Presentation on theme: "School Lunch Program Jason Cox, Matthew Missler, David Schwartz, Stephanie Welch."— Presentation transcript:
School Lunch Program Jason Cox, Matthew Missler, David Schwartz, Stephanie Welch
Background Officially enacted into law in 1946 Started because of depression –Malnourished students –War- needed students strong so they could fight –Surplus of farm products
Program Today Operates in 99,800 schools Provides meals to 26 million children daily How it works….
Eligibility for Free & Reduced Lunches Uses the federal poverty guidelines, which are adjusted each year Families at 185% of poverty level receive reduced price ($.40 cents) Families at 130% of poverty level receives free lunches Income is generally not verified, although it could be audited at any time “Direct Certification” is now being used for about 20% of children (using data files for other food assistance files) – this reduces paper work.
Reimbursement Rates 2003-2004 Lunch: for each meal –Free: $2.19 - $2.36 –Reduced: $1.79 - $1.96 –Full Pay: $.21 - $.29 **Only way they get this reimbursement is if they meet nutrition requirements
Nutrition Requirements Provide 1/3 of the RDA for protein, vitamin A, vitamin C, iron, calcium, and Kcal No more than 30% of Kcal from fat, and less than 10% from saturated fat Decisions about specific foods and how they are prepared are made by the local school.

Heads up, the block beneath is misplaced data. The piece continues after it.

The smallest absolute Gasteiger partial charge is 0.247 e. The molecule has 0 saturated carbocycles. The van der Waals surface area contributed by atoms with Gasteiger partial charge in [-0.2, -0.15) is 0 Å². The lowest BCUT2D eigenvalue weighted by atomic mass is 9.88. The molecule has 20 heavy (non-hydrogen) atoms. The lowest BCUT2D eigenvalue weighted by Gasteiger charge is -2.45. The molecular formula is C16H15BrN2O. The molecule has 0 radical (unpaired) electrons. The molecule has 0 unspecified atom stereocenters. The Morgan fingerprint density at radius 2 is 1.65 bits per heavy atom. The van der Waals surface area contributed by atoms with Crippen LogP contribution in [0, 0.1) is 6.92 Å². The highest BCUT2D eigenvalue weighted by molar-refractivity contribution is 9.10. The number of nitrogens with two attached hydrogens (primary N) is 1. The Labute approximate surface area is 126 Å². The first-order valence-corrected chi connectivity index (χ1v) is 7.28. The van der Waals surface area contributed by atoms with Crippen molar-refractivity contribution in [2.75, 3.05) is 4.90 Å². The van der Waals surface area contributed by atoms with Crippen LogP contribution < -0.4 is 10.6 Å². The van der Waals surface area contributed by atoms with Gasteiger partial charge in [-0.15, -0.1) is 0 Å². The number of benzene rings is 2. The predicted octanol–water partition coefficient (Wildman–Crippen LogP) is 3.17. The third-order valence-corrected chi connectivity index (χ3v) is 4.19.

New Technology/Programs Systems to maintain confidentiality - Bluffton’s program - computer system Breakfast program Snack program Possible dinner program
Breakfast Program It is separate but similar to the national school lunch program Both programs must be open to all enrolled children- if a child already qualifies for free or reduced price lunches, then the child would also qualify for free or reduced price breakfast. The school breakfast program is voluntary for most schools Schools where 40% or more of their students qualify for free or reduced lunches are mandated to have a breakfast program.
Snack/Dinner Programs Schools can receive reimbursements for snack programs. Eligibility for reimbursement must have 50% or more on free or reduced lunches program must also include educational activities based on nutrition. Must meet nutrition requirements. www.doe.mass.edu Dinner programs are in speculation right now.
Benefits Statistics show that these students receive higher test scores, decreased absenteeism, tardiness, and discipline. (in reference to breakfast and snack programs). These programs provide a way to avoid hunger due to working parents, long bus rides, or the inability of families to provide enough food. Students do receive better nutrition based on the fact that food is provided, and they are not just eating less nutritious food to get rid of hunger pains.